Hydrogen order at the surface of ice Ih revealed by vibrational spectroscopy†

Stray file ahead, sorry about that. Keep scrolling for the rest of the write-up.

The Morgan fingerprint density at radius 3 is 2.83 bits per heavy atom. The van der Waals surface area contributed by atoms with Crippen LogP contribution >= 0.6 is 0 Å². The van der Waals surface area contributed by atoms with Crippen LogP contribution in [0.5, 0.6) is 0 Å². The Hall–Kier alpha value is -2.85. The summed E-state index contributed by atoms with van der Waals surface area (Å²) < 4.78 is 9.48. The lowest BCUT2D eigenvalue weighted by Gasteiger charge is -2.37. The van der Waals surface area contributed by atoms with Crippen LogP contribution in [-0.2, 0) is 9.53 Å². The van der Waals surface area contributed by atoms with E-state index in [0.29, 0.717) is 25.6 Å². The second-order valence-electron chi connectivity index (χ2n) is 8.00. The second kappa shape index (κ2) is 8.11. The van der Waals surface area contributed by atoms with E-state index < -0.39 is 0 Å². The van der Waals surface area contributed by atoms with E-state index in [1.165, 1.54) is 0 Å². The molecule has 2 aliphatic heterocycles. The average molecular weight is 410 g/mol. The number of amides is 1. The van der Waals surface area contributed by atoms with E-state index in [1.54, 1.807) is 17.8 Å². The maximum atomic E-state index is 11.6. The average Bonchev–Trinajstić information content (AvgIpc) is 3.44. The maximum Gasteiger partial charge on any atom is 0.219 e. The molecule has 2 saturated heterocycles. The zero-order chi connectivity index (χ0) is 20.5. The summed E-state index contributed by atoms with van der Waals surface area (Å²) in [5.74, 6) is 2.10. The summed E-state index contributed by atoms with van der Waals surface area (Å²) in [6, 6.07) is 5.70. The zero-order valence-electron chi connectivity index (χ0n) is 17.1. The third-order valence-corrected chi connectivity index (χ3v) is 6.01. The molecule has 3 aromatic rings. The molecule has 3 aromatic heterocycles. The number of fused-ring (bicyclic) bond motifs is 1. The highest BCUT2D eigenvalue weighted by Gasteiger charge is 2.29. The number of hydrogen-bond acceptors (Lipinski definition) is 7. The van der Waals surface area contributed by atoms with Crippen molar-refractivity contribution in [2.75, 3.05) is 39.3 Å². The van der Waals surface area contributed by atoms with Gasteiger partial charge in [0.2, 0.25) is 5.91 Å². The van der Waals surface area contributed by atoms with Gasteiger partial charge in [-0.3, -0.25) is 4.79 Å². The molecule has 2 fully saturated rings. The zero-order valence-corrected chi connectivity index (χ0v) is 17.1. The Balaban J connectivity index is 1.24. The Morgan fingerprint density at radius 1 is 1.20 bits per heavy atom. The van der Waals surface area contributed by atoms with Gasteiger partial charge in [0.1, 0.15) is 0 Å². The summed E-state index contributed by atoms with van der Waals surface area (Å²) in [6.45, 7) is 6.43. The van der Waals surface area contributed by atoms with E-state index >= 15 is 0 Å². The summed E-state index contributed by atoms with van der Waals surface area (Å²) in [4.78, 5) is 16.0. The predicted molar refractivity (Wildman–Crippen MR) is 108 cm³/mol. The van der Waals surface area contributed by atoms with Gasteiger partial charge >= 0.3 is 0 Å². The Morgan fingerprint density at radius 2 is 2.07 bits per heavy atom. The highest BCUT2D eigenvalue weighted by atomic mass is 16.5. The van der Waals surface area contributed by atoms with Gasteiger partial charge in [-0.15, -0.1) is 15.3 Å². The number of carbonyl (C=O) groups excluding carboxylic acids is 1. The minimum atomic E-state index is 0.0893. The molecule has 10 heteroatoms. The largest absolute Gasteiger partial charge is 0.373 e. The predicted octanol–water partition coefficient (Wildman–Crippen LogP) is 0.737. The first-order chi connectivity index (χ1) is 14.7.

Among numerous crystalline phases of ice, the Ih phase is the most stable above 72 K at atmospheric pressure. It is well established that the orientations of water molecules in the bulk of ice Ih are statistical without long-range order. However, the orientational order of water at the surface of ice Ih has been enigmatic. Here we show that the surface of ice Ih at 100 K has hydrogen order with the OH group pointing upward to the air (“H-up” orientation). We applied nonlinear optical spectroscopy and theoretical modeling to the surface of isotopically pure and diluted ice Ih and observed OH stretch vibrational signatures attributed to H-up ordering. Furthermore, we found that this hydrogen order takes place despite a more inhomogeneous microenvironment at the surface than in the bulk. Our results suggest the prominent role of the surface to allow the reorientation of water molecules for hydrogen ordering that is virtually prohibited in the bulk.